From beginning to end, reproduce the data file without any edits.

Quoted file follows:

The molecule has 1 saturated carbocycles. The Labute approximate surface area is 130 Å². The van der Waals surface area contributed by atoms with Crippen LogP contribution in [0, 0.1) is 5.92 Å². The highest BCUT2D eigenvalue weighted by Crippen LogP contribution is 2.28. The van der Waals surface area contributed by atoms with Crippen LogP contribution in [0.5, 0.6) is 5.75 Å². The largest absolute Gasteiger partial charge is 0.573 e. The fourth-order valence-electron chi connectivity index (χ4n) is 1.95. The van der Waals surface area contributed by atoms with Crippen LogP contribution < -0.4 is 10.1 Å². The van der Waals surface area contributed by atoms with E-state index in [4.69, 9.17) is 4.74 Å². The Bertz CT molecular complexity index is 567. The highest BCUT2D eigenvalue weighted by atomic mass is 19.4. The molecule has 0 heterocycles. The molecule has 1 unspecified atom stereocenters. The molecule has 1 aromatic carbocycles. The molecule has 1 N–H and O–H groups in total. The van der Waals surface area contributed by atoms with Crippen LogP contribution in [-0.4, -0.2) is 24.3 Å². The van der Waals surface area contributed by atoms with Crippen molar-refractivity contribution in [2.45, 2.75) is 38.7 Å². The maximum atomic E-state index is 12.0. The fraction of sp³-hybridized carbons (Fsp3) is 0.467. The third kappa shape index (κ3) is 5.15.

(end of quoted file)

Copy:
The molecule has 1 saturated carbocycles. The Labute approximate surface area is 130 Å². The van der Waals surface area contributed by atoms with Crippen LogP contribution in [0, 0.1) is 5.92 Å². The highest BCUT2D eigenvalue weighted by Crippen LogP contribution is 2.28. The van der Waals surface area contributed by atoms with Crippen LogP contribution in [0.5, 0.6) is 5.75 Å². The largest absolute Gasteiger partial charge is 0.573 e. The fourth-order valence-electron chi connectivity index (χ4n) is 1.95. The van der Waals surface area contributed by atoms with Crippen LogP contribution < -0.4 is 10.1 Å². The van der Waals surface area contributed by atoms with E-state index in [4.69, 9.17) is 4.74 Å². The Bertz CT molecular complexity index is 567. The highest BCUT2D eigenvalue weighted by atomic mass is 19.4. The molecule has 0 heterocycles. The molecule has 1 unspecified atom stereocenters. The molecule has 1 aromatic carbocycles. The molecule has 1 N–H and O–H groups in total. The van der Waals surface area contributed by atoms with Crippen LogP contribution in [-0.4, -0.2) is 24.3 Å². The van der Waals surface area contributed by atoms with Crippen molar-refractivity contribution in [2.45, 2.75) is 38.7 Å². The maximum atomic E-state index is 12.0. The fraction of sp³-hybridized carbons (Fsp3) is 0.467. The third kappa shape index (κ3) is 5.15.